(Tamara Kelly, York University).

Dependent upon class size (I have a class of 400 students), it can be difficult to manage. Having an appropriate room/setting has also been an issue in the past. For example, I include the group test portion as a part of their actual final exam. As a result, my class has to write the assessment in a special room and cannot do the exam in the usual location (i.e., with all other individual exams going on simultaneously). There is a cost associated with this, particularly in terms of administrative overhead.

Furthermore, some students have expressed that it can be ...

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Dependent upon class size (I have a class of 400 students), it can be difficult to manage. Having an appropriate room/setting has also been an issue in the past. For example, I include the group test portion as a part of their actual final exam. As a result, my class has to write the assessment in a special room and cannot do the exam in the usual location (i.e., with all other individual exams going on simultaneously). There is a cost associated with this, particularly in terms of administrative overhead.

Furthermore, some students have expressed that it can be stressful to them because they see exactly where they have gone wrong. At the same time, they acknowledged that they appreciated the opportunity to improve their overall score in completing the group portion

(Lawrence Chen, McGill University).

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Ready to try it out?

STEP 1: Instructor prepares two levels of assessment – individual and group.

STEP 2: Instructor (or TAs) distribute the individual assessment.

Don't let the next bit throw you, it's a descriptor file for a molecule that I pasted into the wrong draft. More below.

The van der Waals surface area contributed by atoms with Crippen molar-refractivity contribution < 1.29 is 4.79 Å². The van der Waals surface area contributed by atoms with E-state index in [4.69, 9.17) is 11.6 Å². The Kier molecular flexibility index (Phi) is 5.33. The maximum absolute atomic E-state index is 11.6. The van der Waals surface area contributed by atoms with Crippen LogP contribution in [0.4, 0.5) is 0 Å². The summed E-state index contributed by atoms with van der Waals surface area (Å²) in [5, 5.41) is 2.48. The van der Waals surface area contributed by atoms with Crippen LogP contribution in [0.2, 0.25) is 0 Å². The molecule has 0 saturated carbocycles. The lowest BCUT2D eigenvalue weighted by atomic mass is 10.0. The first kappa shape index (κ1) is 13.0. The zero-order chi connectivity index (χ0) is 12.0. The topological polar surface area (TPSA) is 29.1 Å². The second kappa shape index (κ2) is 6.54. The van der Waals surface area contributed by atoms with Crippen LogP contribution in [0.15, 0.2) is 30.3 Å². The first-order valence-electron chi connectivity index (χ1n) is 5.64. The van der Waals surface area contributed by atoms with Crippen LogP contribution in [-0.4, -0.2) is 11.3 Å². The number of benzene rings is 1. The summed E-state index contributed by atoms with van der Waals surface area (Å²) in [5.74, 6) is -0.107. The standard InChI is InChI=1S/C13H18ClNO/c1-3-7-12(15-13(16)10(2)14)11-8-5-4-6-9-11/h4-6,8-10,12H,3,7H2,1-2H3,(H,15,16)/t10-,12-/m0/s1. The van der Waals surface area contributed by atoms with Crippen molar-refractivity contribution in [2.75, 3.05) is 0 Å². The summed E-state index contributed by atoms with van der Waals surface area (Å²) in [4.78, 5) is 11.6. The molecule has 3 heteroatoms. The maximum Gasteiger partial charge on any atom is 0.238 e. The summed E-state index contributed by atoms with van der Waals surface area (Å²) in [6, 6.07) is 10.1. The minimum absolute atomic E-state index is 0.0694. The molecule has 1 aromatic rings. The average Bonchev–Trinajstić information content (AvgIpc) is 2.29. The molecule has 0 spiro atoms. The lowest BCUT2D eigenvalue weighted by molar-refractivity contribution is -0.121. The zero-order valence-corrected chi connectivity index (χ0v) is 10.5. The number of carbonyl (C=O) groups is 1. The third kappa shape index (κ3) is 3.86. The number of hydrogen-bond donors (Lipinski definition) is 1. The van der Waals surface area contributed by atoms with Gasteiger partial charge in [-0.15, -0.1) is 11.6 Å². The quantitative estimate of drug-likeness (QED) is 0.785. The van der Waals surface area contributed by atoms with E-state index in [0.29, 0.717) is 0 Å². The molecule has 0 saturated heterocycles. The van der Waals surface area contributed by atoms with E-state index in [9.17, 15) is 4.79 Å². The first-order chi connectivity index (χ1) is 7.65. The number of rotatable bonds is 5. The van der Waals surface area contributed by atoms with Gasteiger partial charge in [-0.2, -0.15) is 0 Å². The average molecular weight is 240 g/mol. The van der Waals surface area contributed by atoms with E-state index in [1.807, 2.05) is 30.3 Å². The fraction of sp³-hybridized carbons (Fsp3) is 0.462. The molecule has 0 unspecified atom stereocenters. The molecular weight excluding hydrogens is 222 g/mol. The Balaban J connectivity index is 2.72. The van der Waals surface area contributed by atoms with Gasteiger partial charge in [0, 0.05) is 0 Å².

STEP 3: Individually, students complete the assessment.

STEP 4: Students form small groups (ideally of 3-4 students) immediately following the individual assessment.

STEP 5: Instructor (or TAs) collect the individual assessments and distribute the group assessment.

STEP 6: As groups, students work together to answer the new questions a prepare a group solution.

STEP 7: Instructor (or TAs) collect the group assessments.

Download Flowchart

Helpful resources

Tech Tools

Immediate Feedback Assessment Technique (IFAT)

References

Rieger, G. W. and Heiner, C. E. (2014). Examinations that support collaborative learning: The students’ perspective. Journal of College Science Teaching, National Science Teachers Association..

Gilley, B. and Clarkston, B. (2014). Collaborative testing: Evidence of learning in a controlled in-class study of undergraduate students. Journal of College Science Teaching, National Science Teachers Association..

Kelly, T. (2016). Two-stage tests: Turning testing into learning opportunities across course assessments.. Ontario Consortium of Undergraduate Biology Educators,York University..

Gilley, B. H. and Clarkston, B. (2012). Does collaborative testing increase students’ retention of concepts?. Carl Wieman Science Education Initiative, University of British Columbia.

Yu, B., Tsiknis, G. and Allen, M. (2010). Turning exams into a learning experience. Conference Paper, Proceedings of the 41st ACM..

Maxwell, E. J., McDonnell, L. and Wieman, C. E. (2015). An improved design for in-class review. Journal of College Science Teaching, National Science Teachers Association..

Video

Two-stage exams – University of British Columbia, UBC Media Relations